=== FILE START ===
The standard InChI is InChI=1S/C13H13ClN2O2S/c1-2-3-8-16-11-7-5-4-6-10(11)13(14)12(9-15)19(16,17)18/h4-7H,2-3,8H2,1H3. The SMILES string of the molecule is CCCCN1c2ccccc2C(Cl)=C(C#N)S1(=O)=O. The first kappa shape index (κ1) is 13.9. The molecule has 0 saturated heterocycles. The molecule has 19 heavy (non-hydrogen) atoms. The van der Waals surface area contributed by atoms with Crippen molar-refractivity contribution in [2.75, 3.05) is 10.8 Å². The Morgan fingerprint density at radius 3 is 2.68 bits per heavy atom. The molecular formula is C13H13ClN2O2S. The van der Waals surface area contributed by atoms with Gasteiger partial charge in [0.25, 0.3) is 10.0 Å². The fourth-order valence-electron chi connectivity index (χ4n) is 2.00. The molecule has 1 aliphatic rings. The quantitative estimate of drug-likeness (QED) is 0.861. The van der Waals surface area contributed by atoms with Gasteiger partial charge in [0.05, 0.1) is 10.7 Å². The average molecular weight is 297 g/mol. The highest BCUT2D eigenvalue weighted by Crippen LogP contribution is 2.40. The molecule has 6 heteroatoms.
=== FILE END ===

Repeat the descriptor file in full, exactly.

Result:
The standard InChI is InChI=1S/C13H13ClN2O2S/c1-2-3-8-16-11-7-5-4-6-10(11)13(14)12(9-15)19(16,17)18/h4-7H,2-3,8H2,1H3. The SMILES string of the molecule is CCCCN1c2ccccc2C(Cl)=C(C#N)S1(=O)=O. The first kappa shape index (κ1) is 13.9. The molecule has 0 saturated heterocycles. The molecule has 19 heavy (non-hydrogen) atoms. The van der Waals surface area contributed by atoms with Crippen molar-refractivity contribution in [2.75, 3.05) is 10.8 Å². The Morgan fingerprint density at radius 3 is 2.68 bits per heavy atom. The molecular formula is C13H13ClN2O2S. The van der Waals surface area contributed by atoms with Gasteiger partial charge in [0.25, 0.3) is 10.0 Å². The fourth-order valence-electron chi connectivity index (χ4n) is 2.00. The molecule has 1 aliphatic rings. The quantitative estimate of drug-likeness (QED) is 0.861. The van der Waals surface area contributed by atoms with Gasteiger partial charge in [0.05, 0.1) is 10.7 Å². The average molecular weight is 297 g/mol. The highest BCUT2D eigenvalue weighted by Crippen LogP contribution is 2.40. The molecule has 6 heteroatoms.